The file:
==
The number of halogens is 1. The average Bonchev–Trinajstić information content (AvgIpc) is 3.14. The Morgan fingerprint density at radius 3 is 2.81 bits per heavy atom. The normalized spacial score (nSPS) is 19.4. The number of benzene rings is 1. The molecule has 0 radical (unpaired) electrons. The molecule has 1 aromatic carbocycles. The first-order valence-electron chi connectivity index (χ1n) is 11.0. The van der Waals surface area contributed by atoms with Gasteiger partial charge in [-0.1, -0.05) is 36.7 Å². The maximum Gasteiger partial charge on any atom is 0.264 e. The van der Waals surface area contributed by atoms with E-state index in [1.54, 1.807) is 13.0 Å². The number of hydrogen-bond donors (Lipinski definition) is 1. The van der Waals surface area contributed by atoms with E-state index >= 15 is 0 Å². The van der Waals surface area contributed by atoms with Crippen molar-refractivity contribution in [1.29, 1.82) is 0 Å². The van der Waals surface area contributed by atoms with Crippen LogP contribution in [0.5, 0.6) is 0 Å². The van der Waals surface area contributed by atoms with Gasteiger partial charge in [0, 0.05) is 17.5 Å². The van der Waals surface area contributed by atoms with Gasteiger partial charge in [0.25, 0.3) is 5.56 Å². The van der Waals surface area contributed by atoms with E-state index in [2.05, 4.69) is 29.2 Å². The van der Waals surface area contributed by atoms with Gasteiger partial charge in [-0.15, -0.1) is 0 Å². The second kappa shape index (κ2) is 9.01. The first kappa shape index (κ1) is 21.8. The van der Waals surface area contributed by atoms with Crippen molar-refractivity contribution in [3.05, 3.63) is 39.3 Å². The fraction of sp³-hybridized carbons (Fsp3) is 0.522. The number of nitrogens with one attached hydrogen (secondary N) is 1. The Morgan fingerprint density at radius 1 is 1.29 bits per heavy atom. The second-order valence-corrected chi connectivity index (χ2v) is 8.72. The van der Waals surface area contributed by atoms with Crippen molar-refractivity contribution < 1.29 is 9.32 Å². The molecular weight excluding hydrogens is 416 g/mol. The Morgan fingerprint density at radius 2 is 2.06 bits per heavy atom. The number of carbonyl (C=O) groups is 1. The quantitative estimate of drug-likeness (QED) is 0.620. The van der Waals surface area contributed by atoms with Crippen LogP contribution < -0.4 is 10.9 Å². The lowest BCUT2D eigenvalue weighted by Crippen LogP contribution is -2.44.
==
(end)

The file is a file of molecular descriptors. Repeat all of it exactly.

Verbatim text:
The number of halogens is 1. The average Bonchev–Trinajstić information content (AvgIpc) is 3.14. The Morgan fingerprint density at radius 3 is 2.81 bits per heavy atom. The normalized spacial score (nSPS) is 19.4. The number of benzene rings is 1. The molecule has 0 radical (unpaired) electrons. The molecule has 1 aromatic carbocycles. The first-order valence-electron chi connectivity index (χ1n) is 11.0. The van der Waals surface area contributed by atoms with Gasteiger partial charge in [-0.1, -0.05) is 36.7 Å². The maximum Gasteiger partial charge on any atom is 0.264 e. The van der Waals surface area contributed by atoms with E-state index in [1.54, 1.807) is 13.0 Å². The number of hydrogen-bond donors (Lipinski definition) is 1. The van der Waals surface area contributed by atoms with E-state index >= 15 is 0 Å². The van der Waals surface area contributed by atoms with Crippen molar-refractivity contribution in [1.29, 1.82) is 0 Å². The van der Waals surface area contributed by atoms with Crippen LogP contribution in [0.5, 0.6) is 0 Å². The van der Waals surface area contributed by atoms with Gasteiger partial charge in [0, 0.05) is 17.5 Å². The van der Waals surface area contributed by atoms with Gasteiger partial charge in [0.25, 0.3) is 5.56 Å². The van der Waals surface area contributed by atoms with E-state index in [2.05, 4.69) is 29.2 Å². The van der Waals surface area contributed by atoms with Gasteiger partial charge in [-0.15, -0.1) is 0 Å². The second kappa shape index (κ2) is 9.01. The first kappa shape index (κ1) is 21.8. The van der Waals surface area contributed by atoms with Crippen molar-refractivity contribution in [3.05, 3.63) is 39.3 Å². The fraction of sp³-hybridized carbons (Fsp3) is 0.522. The number of nitrogens with one attached hydrogen (secondary N) is 1. The Morgan fingerprint density at radius 1 is 1.29 bits per heavy atom. The second-order valence-corrected chi connectivity index (χ2v) is 8.72. The van der Waals surface area contributed by atoms with Crippen molar-refractivity contribution < 1.29 is 9.32 Å². The molecular weight excluding hydrogens is 416 g/mol. The Morgan fingerprint density at radius 2 is 2.06 bits per heavy atom. The number of carbonyl (C=O) groups is 1. The quantitative estimate of drug-likeness (QED) is 0.620. The van der Waals surface area contributed by atoms with Crippen LogP contribution < -0.4 is 10.9 Å². The lowest BCUT2D eigenvalue weighted by Crippen LogP contribution is -2.44.